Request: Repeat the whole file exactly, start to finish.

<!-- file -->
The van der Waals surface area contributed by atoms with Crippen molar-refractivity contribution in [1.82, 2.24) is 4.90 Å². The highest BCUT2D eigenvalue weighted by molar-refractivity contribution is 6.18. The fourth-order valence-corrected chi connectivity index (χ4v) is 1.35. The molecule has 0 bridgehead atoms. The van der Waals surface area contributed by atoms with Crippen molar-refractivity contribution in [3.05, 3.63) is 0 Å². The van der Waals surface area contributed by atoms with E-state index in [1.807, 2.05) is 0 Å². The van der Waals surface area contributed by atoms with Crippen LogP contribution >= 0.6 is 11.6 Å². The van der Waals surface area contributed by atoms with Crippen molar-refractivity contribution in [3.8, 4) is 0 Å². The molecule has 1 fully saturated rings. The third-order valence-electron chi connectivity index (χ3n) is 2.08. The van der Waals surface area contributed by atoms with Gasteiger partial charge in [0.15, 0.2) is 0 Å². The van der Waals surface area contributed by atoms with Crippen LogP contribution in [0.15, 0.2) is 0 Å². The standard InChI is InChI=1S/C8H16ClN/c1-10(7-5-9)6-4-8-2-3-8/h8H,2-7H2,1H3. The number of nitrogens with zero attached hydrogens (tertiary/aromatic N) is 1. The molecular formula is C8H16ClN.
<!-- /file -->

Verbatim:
The van der Waals surface area contributed by atoms with Crippen molar-refractivity contribution in [1.82, 2.24) is 4.90 Å². The highest BCUT2D eigenvalue weighted by molar-refractivity contribution is 6.18. The fourth-order valence-corrected chi connectivity index (χ4v) is 1.35. The molecule has 0 bridgehead atoms. The van der Waals surface area contributed by atoms with Crippen molar-refractivity contribution in [3.05, 3.63) is 0 Å². The van der Waals surface area contributed by atoms with E-state index in [1.807, 2.05) is 0 Å². The van der Waals surface area contributed by atoms with Crippen LogP contribution >= 0.6 is 11.6 Å². The van der Waals surface area contributed by atoms with Crippen molar-refractivity contribution in [3.8, 4) is 0 Å². The molecule has 1 fully saturated rings. The third-order valence-electron chi connectivity index (χ3n) is 2.08. The van der Waals surface area contributed by atoms with Gasteiger partial charge in [0.15, 0.2) is 0 Å². The van der Waals surface area contributed by atoms with Crippen LogP contribution in [0.15, 0.2) is 0 Å². The standard InChI is InChI=1S/C8H16ClN/c1-10(7-5-9)6-4-8-2-3-8/h8H,2-7H2,1H3. The number of nitrogens with zero attached hydrogens (tertiary/aromatic N) is 1. The molecular formula is C8H16ClN.